Yes, the Iraq drawdown is really happening
That the Obama administration has plans to drawn down to a tiny force in Iraq shouldn't be a surprise. The Iraqis haven't (yet) given America permission to stay.
Fox News broke the story yesterday that the Obama administration is planning to cut the US military presence in Iraq to about 3,000 at the start of next year, prompting predictable posturing and hand-wringing from politicians and pundits in the beltway. One thing much of the media commentary has neglected so far? The role of Iraq's politicians and people in making this decision.Skip to next paragraph
The Arab League observer mission in Syria is likely to fail
Egypt's military rulers crack down on democracy groups
Iran's threats over Strait of Hormuz? Understandable, but not easy
Eastern Libya poll indicates political Islam will closely follow democracy
Iraq's Maliki threatens, Sunnis grumble, and Baghdad goes boom
Subscribe Today to the Monitor
There are currently more than 40,000 troops in Iraq, who in August enjoyed their first month without a man or woman killed in action since 2003. The uniformed US presence has been steadily declining since the peak of the US troop surge there in 2007, when about 150,000 troops were in country.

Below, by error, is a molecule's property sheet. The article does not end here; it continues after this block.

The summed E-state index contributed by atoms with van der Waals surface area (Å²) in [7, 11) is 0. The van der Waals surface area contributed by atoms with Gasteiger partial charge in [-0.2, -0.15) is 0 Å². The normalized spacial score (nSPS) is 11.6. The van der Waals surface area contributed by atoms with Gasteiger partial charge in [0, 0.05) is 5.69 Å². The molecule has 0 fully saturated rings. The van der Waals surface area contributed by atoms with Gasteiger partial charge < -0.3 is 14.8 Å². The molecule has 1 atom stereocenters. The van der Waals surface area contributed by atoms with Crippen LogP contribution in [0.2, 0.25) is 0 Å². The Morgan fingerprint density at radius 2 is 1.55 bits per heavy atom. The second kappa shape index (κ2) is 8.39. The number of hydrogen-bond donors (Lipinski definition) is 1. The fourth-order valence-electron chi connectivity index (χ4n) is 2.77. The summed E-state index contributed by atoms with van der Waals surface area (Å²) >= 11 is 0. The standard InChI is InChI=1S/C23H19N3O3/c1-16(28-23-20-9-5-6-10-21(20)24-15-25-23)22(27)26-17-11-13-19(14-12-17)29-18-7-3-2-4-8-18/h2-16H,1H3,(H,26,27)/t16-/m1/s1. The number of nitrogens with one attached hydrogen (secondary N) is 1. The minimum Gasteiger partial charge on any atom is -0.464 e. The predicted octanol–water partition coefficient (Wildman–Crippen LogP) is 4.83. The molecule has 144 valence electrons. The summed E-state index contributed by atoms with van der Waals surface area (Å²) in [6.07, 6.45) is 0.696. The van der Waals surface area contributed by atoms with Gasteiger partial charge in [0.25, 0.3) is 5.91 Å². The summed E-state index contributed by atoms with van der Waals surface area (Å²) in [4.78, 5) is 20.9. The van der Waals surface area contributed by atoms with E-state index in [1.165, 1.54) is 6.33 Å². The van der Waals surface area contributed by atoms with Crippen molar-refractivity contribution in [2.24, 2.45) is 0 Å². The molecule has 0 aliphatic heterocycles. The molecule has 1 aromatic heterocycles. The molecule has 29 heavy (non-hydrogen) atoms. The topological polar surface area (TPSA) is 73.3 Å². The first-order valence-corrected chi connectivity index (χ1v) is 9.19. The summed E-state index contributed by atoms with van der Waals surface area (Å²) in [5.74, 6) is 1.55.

The current US Status of Forces Agreement (SOFA) with Iraq, which authorizes the US presence and provides key assurances to America (for instance, that US troops will be subject to the Uniform Code of Military Justice, not Iraqi law) is set to expire on Dec. 31. The agreement mandated the US withdrawal from major combat roles in Iraqi cities in 2009, a step that was accordingly taken, and was designed to see a complete withdrawal of US forces by 2012 if a new agreement wasn't reached.
Though the United States has been pushing for a new SOFA for more than a year now, the Iraqi government has been loath to act. Prime Minister Nouri al-Maliki came to power thanks to a Shiite coalition that includes elements like anti-American preacher Muqtada al-Sadr, who has been demanding a full US withdrawal from the country.
Some prominent Iraqi politicians are eager for an extended US presence. Among them is Iyad Allawi, the former exile whose bid for the premiership was blocked by Mr. Maliki. But there have been no signs of Iraq's parliament or political class taking action to extend the US presence as the clock winds down. A force of 3,000 however, which would probably just play a training role and be confined to a handful of major Iraqi bases, can probably be finessed – particularly since Iraq remains eager for US military assistance and hardware.
The New York Times followed Fox with a similar story this morning, saying that Gen. Lloyd J. Austin III, the American commander in Iraq, wants 14,000 to 18,000 troops to remain in Iraq. Last night, the White House denied that Defense Secretary Leon Panetta is recommending a 3,000 member force, but it should be assumed that a plan for a force at least that small is currently in the drawer.